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Eth. MINAEI (Eth. Μειναῖοι), a celebrated people of Yemen, in the SW. of Arabia. Strabo names them first of four great nations situated in this extremity of the peninsula, and bordering on the Red Sea: their principal town was Carna or Carana; next to these were the Sabaei, whose capital was Mariaba. The Catabanes were the third, extending to the straits and the passage of the Arabian Gulf--the Straits of Bab-el Mandeb. Their royal city was Tamna. To the east were the Chatramotitae, whose capital was named Cabatanum. From Elana to the country of the Minaei was 70 days'journey. Thus far Strabo (xvi. pp. 768, 776); consistently with whose account, Ptolemy (6.7.23) mentions the Minaei as a mighty people (Μιναῖοι, μέγα ἔθνος), bordering on the inner frankincense country, not far from the Sabaei, and places Carna Metropolis in long. 73° 30′, lat. 23° 15′, which would be on the coast of the Gulf of Arabia, distinct from the Carnus or Carna above named, and identical with the Cornon of Pliny, a town of the Charmaei, who were contiguous to the Minaei. Pliny represents the Minaei as contiguous to the Atramitae in the interior; which Atramitae--identical no doubt with the Chatramotitae of Strabo--he represents as a branch of the Sabaei, which last tribe extended along both seas, i. e. the Indian Ocean and the Arabian Gulf; and as the Carnus,which he names as a city of the Sabaei, is doubtless the Carna which Strabo makes the capital of the Minaei, he would seem to imply that these last were also another division of the same principal tribe of the Sabaei. Their country was reported by Aelius Gallus to be exceedingly rich. “Minaeis fertiles agros palmetis arbustisque, in pecore divitias.” (Plin. Nat. 6.32.) They are mentioned by Diodorus (as Μινναίοι), in connection with the Gerrhaei, as transporting frankincense and other scented wares from Upper Arabia (ἐκ τῆς ἄνω λεγομένης Ἀραβίας), i.e. the interior (3.42). All these notices would serve to fix the seat of this tribe at the SW. part of the peninsula, in the modern Yemen. Pliny says that they were supposed to derive their origin from Minos, the king of Crete, as their neighbours, the Rhadamaei, were from his brother Rhadamanthus (6.32), in which Mr. Forster thinks we may “easily recognise, under the thin veil of classical fiction, the important historical fact of the existence of an open. trade between the Greeks and Arabs from very remote times, and of all the facilities implied by commercial intercommunity.” (Arabia, vol. i. p. xxxvii., ii. pp. 74, 75.) In his account of the myrrh and frankincense, Pliny relates that this plant, which grew in the country of the Atramitae, one canton (pagus) of the Sabaei, was conveyed by one narrow path through the neighbouring canton of the Minaei, who were the first to carry on the trade, and always the most active in it; from which fact the frankincense came to be called Minnaeum (12.30). And in speaking of the various qualities of myrrh, he mentions second, “Minaea, in qua Atramitica,” as most esteemed next to the Troglodytica (12.35).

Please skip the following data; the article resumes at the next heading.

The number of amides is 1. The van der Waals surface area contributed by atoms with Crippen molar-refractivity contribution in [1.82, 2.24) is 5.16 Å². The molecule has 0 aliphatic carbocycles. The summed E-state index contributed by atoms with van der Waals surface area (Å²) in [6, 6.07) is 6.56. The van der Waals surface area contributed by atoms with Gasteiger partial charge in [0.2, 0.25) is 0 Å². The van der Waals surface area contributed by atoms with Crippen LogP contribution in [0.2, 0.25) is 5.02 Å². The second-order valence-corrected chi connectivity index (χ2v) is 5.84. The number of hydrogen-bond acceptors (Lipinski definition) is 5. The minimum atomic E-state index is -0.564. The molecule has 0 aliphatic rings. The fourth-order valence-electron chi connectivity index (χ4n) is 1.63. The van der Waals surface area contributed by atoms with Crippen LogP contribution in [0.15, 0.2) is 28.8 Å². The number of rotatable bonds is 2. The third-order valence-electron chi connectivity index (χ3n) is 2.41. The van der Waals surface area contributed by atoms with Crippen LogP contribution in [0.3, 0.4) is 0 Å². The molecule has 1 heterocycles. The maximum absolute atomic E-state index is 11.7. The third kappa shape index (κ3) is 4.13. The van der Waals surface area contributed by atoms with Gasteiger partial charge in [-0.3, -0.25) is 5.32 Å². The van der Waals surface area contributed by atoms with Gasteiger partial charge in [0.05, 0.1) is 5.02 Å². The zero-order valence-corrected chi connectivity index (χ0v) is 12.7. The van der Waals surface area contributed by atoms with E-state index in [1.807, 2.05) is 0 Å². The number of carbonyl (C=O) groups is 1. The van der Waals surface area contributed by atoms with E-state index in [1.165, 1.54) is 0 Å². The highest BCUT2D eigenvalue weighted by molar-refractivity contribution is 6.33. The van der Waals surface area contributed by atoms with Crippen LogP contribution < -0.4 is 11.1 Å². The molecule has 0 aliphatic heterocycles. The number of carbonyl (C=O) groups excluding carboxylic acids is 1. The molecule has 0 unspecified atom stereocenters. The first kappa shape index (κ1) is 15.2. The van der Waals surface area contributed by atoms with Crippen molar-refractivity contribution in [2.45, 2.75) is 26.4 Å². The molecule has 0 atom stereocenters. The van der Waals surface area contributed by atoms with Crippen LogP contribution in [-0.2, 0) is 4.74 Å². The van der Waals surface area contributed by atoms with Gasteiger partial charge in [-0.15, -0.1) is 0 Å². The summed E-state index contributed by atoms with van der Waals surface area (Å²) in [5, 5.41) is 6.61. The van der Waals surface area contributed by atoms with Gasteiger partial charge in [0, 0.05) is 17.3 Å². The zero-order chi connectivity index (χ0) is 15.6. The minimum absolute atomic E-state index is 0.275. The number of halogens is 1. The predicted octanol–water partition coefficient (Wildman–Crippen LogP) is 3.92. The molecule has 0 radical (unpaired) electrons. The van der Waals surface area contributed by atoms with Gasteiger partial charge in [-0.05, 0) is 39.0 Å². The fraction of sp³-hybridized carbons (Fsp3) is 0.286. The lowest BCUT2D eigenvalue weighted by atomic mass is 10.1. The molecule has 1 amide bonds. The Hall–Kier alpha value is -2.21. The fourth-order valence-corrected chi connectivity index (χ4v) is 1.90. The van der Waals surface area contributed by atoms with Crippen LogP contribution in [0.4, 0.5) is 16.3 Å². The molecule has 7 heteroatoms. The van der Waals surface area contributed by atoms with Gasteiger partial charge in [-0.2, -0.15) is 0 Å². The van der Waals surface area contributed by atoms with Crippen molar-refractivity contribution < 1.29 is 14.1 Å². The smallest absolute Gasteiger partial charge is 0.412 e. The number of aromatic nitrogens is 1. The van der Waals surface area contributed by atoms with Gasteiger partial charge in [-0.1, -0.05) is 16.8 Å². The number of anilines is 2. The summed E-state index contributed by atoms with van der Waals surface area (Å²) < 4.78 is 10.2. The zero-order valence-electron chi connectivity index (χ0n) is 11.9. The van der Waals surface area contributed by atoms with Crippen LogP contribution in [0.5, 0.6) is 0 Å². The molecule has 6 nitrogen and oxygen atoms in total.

With regard to the position of this important tribe in the modern map of Arabia, there is a wide difference of opinion among geographers. D'Anville finds their capital Carana in the modern Almakarana, which is, he says, a strong place. (Geograph. Anc. tome ii. p. 221; comp. Forster, Arabia, vol. i. p. liii.) Gosselin contends that Almakarana is too far south for the Carna of the Minaei, and is disposed to find this capital in Carn-al-Manazil, as Bochart had suggested (Phaleg, lib. ii. cap. 22. p. 121); which Edrisi places two days' journey from Mekka, on the road to Sanaa. (Gosselin, Récherches sur la Géographie des Anciens, tome ii. p. 116.) Dean Vincent thus attempts to fix their position:--“The site of the Minaeans is not easy to fix; but by a comparison of different accounts, they were S. of Hedjaz, N. of Hadramaut, and to the eastward of Sabêa; and they were the carriers to all these provinces: their caravans passed in 70 days from Hadramaut to Aila, as we learn from Strabo; and Aila is but 10 miles (?) from Petra.” He remarks, [p. 2.358]in direct opposition to Gosselin, that Bochart, in placing them at Carno-‘l-Manazoli (l. Karn-el-Maghsal), only 3 stations S. of Mecca, which he supposes to be the Carna or Carana of Pliny, brings them too far to the N., for that “Ptolemy places them much farther S.” (Periplus, cap. xxvii. p. 363, and note 254.) But M. Jomard holds that Wady Mina, to the S. (?) of Mecca, corresponds with the ancient Mineaei: the distance to Aila he computes as 10 1/2 degrees, or 294 hours (ap. Mengin. Histoire de l'Egypte, &c. p. 377). Mr. Forster assigns them a wide extent of territory in the modern provinces of Hedjaz, Nedjd, and Yemen, even to the borders of Hadramaut. “The seat of this great commercial people, who divided with the Gerraei the commerce of the peninsula (transported by D'Anville to the heart of Yemen, and by Vincent to the country of the Asyr Arabs), assuredly lay, if any reliance whatever may be placed in the position of Ptolemy, in an inland direction ESE. of Mecca. For the Minaei, according to him, lay immediately S. of the” regio interior myrrifera; “and this, again, was situated due S. of the Manitae. The Manitae being the same with the Mezeyne, this description would identify the” interior myrrifera “with the fruitful mountain region E. of Tayf, and the Minaei, consequently, with the great Ateybe tribe described by Burckhardt, as the most numerous of the tribes of Hedjaz, and inhabiting the rich inland country stretching eastward, under those mountains, from Lye and Kolákh to Taraba.” (Arabia, vol. ii. pp. 251, 252.) He adds, in a note(*), “Its site (viz. that of the ‘interior myrrifera’ ), with that of its inhabitants, the Minaei, may be determined independently, by the concurrent testimonies of Ptolemy and Pliny: the former places his Chargatha [Χαριάθα, Pal. Χαργάθα], and the latter his Karriata, in conjunction with the Minaei. The town thus denominated is clearly that of Kariatain; but Kariatain is seated beneath, or rather upon, the mountains of Tayf.” Having thus determined their northern border “S. of Kariatain, or in the plains below the mountain chain running ENE. from Tayf,” he thus defines their southern limits. “On the S., according to Ptolemy, the Minaei were bounded by the Doreni and the Mokeretae. It is impossible to mistake, in the Doreni, the inhabitants of Zokran, or in the Mokeretae, those of Mekhra, two adjoining provinces, lying S. of Mecca and Tayf, and crossing the entire space between the sea and the uninhabited desert. This decisive verification shuts in the ancient Minaei between the mountains of Zohran and Mekhra, and those N. of Tayf” (p. 255). “The chief towns, the territory, and the national habits of the Minaei, as described by the ancient geographers, bear a remarkable correspondence to those of the Ataybe Arabs, the present inhabitants of this district; and the coincidence of the palm-groves, and other fruit-trees of the Minaei, and their wealth in cattle, noticed by Pliny, with the excellent pasture-grounds, the great abundance of camels and sheep, possessed by the powerful tribe of Ateybe, and with the plantations for which Taraba is remarkable, that furnish all the surrounding country with dates, environed, as Burckhardt describes both it and Tayf to be, ‘with plam-groves and gardens, watered by numerous rivulets,’ must be allowed to corroborate, in a very remarkable manner, this verfication of the ancient seats of the Minaei.” (Forster, Arabia, vol. ii. pp. 254--257.)